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Tocilizumab administration for the treatment of hospitalized patients with COVID-19: A systematic review and meta-analysis.
Respirology. 2021 11; 26(11):1027-1040.R

Abstract

Tocilizumab has been repurposed against the 'cytokine storm' in the setting of coronavirus disease 2019 (COVID-19). Our aim was to evaluate the efficacy of tocilizumab in the management of hospitalized COVID-19 patients. We searched MEDLINE, CENTRAL and medRxiv for studies of tocilizumab in hospitalized COVID-19 patients. Primary objective was the effectiveness of tocilizumab on mortality. Secondary objectives included the need for invasive mechanical ventilation (IMV), composite endpoints of mortality or IMV and intensive care unit (ICU) admission or IMV, length of hospitalization and differences in mortality in subgroups (ICU and non-ICU patients and patients receiving or not receiving concomitant corticosteroids). We included 52 studies (nine randomized controlled trials [RCTs] and 43 observational) with a total of 27,004 patients. In both RCTs and observational studies, the use of tocilizumab was associated with a reduction in mortality; 11% in RCTs (risk ratio [RR] 0.89, 95% CI 0.82 to 0.96) and 31% in observational studies (RR 0.69, 95% CI 0.58 to 0.83). The need for IMV was reduced by 19% in RCTs (RR 0.81, 95% CI 0.71 to 0.93), while no significant reduction was observed in observational studies. Both RCTs and observational studies showed a benefit from tocilizumab on the composite endpoint of mortality or IMV. Tocilizumab improved mortality both in ICU and non-ICU patients. Reduction in mortality was evident in observational studies regardless of the use of systemic corticosteroids, while that was not the case in the RCTs. Tocilizumab was associated with lower mortality and other clinically relevant outcomes in hospitalized patients with moderate-to-critical COVID-19.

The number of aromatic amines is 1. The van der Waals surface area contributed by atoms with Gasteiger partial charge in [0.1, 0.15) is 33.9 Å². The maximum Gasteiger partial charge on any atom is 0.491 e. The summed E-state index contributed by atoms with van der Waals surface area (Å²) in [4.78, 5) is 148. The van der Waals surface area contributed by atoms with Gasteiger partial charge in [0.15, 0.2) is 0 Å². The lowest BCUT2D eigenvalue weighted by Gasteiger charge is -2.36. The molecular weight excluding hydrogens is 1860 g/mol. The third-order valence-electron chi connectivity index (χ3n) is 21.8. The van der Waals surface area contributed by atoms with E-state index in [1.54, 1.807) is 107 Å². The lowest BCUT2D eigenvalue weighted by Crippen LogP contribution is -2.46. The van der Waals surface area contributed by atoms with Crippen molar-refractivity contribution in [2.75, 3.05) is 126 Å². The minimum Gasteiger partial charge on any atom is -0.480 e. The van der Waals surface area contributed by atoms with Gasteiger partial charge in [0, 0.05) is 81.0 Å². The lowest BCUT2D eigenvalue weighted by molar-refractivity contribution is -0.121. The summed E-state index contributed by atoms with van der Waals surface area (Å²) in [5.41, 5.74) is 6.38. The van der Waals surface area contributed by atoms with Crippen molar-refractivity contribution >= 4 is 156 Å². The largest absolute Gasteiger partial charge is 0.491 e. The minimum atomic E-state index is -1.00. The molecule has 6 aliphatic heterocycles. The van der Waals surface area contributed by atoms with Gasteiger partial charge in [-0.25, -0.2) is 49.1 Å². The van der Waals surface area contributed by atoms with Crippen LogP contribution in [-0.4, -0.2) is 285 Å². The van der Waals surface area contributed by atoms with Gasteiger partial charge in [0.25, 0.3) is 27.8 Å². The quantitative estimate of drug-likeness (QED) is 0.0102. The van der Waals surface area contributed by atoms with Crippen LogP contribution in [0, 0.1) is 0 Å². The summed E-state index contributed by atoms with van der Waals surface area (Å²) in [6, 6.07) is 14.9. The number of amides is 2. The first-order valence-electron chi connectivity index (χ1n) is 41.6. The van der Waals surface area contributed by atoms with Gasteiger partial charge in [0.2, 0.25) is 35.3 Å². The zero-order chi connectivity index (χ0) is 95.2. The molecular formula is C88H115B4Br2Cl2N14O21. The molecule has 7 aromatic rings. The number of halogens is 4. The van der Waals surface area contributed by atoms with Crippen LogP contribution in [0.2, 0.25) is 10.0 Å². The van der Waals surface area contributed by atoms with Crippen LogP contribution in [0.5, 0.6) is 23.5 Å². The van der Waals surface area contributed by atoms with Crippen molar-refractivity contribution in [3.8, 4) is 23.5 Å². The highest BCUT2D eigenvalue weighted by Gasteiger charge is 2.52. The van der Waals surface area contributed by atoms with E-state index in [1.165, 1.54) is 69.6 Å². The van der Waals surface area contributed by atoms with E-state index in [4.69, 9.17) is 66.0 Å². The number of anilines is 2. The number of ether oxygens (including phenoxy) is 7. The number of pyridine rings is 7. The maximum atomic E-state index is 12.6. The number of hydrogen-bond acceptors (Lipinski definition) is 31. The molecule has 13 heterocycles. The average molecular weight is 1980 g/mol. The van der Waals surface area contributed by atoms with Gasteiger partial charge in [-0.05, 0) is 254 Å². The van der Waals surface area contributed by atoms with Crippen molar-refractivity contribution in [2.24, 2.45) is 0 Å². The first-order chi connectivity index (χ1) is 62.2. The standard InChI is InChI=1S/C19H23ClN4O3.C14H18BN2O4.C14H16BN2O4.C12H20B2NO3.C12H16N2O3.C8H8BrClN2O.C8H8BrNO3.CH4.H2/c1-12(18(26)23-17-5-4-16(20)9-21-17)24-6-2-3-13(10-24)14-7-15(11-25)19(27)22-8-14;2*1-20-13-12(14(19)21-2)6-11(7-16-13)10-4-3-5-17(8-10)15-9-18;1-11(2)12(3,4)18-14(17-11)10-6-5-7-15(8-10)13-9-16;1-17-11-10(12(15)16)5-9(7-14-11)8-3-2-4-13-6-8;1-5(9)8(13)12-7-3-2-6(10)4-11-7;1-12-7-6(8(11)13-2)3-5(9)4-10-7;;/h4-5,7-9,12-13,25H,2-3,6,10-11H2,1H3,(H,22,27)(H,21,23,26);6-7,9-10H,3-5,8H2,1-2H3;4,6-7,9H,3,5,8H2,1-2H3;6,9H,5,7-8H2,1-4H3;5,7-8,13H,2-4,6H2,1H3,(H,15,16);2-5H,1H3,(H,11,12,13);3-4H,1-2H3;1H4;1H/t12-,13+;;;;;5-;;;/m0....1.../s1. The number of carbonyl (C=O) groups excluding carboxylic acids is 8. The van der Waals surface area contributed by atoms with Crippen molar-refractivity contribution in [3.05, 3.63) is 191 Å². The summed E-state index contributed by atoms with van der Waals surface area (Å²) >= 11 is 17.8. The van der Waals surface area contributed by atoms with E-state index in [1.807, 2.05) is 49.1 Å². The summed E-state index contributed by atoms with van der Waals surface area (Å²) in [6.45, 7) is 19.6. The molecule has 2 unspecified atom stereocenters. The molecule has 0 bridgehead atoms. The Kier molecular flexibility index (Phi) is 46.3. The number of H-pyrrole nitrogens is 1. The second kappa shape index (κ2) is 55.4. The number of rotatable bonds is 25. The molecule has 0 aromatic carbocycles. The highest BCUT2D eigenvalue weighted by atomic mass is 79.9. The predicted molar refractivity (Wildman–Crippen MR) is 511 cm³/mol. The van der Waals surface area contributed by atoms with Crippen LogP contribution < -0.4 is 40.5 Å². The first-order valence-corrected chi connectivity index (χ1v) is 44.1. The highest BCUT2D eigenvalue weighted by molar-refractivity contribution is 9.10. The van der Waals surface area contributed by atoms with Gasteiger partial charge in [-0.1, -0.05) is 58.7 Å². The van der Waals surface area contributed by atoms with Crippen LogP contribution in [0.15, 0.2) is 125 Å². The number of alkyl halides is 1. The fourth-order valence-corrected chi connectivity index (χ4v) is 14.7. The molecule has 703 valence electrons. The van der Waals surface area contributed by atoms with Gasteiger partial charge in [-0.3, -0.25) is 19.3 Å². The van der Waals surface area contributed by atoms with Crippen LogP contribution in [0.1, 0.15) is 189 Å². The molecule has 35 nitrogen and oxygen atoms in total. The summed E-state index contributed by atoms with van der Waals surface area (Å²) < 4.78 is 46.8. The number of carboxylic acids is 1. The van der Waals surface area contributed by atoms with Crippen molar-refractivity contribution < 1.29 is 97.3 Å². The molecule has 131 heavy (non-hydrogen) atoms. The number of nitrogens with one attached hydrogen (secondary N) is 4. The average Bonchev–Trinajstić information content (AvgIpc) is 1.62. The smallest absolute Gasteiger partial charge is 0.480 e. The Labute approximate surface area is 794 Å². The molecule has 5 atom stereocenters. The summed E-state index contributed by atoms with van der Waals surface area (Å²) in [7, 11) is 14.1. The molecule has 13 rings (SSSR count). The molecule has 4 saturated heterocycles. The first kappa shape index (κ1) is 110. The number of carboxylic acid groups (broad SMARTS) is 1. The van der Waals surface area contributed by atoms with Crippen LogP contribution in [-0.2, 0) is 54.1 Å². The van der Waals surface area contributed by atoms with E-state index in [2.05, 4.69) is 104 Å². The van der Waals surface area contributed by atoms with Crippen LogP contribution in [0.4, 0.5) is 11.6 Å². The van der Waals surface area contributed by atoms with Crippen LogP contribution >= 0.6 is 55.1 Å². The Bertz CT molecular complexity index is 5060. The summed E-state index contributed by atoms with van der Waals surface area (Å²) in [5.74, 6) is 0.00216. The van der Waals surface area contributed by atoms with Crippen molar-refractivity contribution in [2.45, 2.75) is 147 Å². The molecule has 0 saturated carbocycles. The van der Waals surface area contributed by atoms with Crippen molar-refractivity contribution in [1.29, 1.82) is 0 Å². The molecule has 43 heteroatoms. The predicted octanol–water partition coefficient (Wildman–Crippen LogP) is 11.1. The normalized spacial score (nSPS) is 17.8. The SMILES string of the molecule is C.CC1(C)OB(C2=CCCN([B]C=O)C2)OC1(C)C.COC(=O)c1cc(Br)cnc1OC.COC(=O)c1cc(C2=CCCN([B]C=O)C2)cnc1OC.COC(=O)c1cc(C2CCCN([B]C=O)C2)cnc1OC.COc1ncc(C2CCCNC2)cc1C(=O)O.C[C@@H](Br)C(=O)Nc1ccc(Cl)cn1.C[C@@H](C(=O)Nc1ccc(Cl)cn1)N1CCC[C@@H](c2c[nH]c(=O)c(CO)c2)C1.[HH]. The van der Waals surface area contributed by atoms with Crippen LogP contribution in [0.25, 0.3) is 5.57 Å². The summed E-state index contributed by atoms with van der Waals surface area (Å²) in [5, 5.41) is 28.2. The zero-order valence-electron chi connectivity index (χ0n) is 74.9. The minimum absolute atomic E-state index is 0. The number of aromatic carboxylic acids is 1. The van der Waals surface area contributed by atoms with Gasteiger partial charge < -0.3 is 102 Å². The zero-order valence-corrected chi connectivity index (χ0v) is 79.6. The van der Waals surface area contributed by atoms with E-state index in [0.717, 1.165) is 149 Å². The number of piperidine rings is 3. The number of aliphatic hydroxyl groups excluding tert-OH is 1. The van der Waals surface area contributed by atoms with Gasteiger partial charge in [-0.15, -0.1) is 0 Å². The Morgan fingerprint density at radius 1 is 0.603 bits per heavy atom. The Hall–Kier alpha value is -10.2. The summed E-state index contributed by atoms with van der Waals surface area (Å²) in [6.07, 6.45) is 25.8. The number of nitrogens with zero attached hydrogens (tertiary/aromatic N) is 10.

Authors+Show Affiliations

Respiratory Medicine Department, University of Ioannina Faculty of Medicine, Ioannina, Greece.Department of Hygiene and Epidemiology, University of Ioannina Faculty of Medicine, Ioannina, Greece.Respiratory Medicine Department, University of Ioannina Faculty of Medicine, Ioannina, Greece.Internal Medicine Department, University of Ioannina Faculty of Medicine, Ioannina, Greece.Department of Hygiene and Epidemiology, University of Ioannina Faculty of Medicine, Ioannina, Greece.Respiratory Medicine Department, University of Ioannina Faculty of Medicine, Ioannina, Greece.

Pub Type(s)

Journal Article
Meta-Analysis
Review
Systematic Review

Language

eng

PubMed ID

34605114

Citation

Kyriakopoulos, Christos, et al. "Tocilizumab Administration for the Treatment of Hospitalized Patients With COVID-19: a Systematic Review and Meta-analysis." Respirology (Carlton, Vic.), vol. 26, no. 11, 2021, pp. 1027-1040.
Kyriakopoulos C, Ntritsos G, Gogali A, et al. Tocilizumab administration for the treatment of hospitalized patients with COVID-19: A systematic review and meta-analysis. Respirology. 2021;26(11):1027-1040.